Motherhouse Road Trip lands in Green Bay

By Sam Lucero | The Compass | May 16, 2018

Online ministry promotes religious vocations using social media

GREEN BAY — When Srs. Maxine Kollasch and Julie Vieira professed their final vows as Sisters, Servants of the Immaculate Heart of Mary in 2006, they wanted to share the joy of their religious vocation with others. The two sisters started an online ministry aimed at reaching young people, especially young women.

Sr. Maxine Kollasch, left, a member of Sisters, Servants of the Immaculate Heart of Mary religious order, interviews Sr. Mary Kabat, center, and Sr. Laura Zelten, members of the Sisters of St. Francis of the Holy Cross, during a live podcast at St. Francis Convent in Bay Settlement. Sr. Maxine, co-founder and executive director of “A Nun’s Life Ministry,” visited the Franciscan sisters’ motherhouse May 9 and 10 as part of her ministry’s “Motherhouse Road Trip.” (Sam Lucero | The Compass)

Today, the ministry is known as “A Nun’s Life Ministry” and its outreach now extends across borders and oceans as well as internet platforms. One of their outreach projects is a field trip, where Sr. Maxine and current “Nun’s Life” program director, Franciscan Sr. Julie Myers, visit motherhouses around the United States and Canada and host live podcasts called “Ask Sister.”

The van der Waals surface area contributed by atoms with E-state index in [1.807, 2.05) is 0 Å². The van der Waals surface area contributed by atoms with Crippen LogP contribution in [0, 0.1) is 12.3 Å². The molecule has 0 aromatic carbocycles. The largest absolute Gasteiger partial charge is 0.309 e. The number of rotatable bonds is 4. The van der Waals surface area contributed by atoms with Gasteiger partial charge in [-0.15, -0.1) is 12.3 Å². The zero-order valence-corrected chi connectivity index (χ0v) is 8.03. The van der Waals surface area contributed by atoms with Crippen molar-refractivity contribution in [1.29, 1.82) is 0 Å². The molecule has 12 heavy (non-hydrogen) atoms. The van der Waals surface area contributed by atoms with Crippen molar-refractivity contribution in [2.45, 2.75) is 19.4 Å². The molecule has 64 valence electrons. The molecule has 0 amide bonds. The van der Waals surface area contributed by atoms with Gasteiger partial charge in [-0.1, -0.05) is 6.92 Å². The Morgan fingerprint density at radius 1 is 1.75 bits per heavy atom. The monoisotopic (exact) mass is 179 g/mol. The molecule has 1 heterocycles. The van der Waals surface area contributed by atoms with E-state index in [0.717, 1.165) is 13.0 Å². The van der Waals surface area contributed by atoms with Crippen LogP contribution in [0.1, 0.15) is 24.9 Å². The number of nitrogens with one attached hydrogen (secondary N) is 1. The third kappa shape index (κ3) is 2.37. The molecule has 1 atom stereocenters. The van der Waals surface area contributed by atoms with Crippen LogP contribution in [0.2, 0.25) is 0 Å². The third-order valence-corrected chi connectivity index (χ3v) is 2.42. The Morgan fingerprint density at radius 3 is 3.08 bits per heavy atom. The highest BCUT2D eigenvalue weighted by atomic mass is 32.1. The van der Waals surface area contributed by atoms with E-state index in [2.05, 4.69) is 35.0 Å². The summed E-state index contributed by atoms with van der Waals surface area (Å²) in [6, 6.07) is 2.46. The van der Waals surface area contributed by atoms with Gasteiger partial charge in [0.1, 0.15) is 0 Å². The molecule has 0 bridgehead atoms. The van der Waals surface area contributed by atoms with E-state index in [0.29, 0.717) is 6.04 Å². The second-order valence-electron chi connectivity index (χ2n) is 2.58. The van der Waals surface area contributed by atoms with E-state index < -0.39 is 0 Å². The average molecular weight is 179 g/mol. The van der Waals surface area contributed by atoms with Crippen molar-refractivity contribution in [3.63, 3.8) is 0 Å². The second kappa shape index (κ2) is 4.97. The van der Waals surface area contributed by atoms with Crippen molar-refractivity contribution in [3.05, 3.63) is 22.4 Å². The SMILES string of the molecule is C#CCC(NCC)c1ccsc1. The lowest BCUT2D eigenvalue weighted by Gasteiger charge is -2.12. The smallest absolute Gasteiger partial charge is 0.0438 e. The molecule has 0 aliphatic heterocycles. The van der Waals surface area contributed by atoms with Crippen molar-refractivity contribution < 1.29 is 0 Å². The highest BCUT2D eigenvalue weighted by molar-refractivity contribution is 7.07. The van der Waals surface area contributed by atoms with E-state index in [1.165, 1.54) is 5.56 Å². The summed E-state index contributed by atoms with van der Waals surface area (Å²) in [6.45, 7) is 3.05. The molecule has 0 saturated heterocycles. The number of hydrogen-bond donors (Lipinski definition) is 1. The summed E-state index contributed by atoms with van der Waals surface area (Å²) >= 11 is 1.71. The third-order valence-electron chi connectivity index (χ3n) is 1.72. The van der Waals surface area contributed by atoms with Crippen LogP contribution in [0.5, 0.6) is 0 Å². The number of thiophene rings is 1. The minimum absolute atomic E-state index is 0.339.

On May 9 and 10, the sisters were in Green Bay to host their “Ask Sister” podcast at St. Francis Convent, motherhouse of the Sisters of St. Francis of the Holy Cross. It was the 35th field trip, which they call the Motherhouse Road Trip.

During the one-hour podcast on May 9, which included a live audience of sisters, associates and other guests, Sr. Maxine interviewed two members of the Bay Settlement community: Sr. Laura Zelten and Sr. Mary Kabat. On May 10, a podcast featured a live audience with seniors in the Christian Lifestyles class at Notre Dame Academy and seventh and eighth graders from Holy Cross School.

In an interview with The Compass, Sr. Maxine said the high-tech approach to vocation awareness is like being on mission in the social media landscape.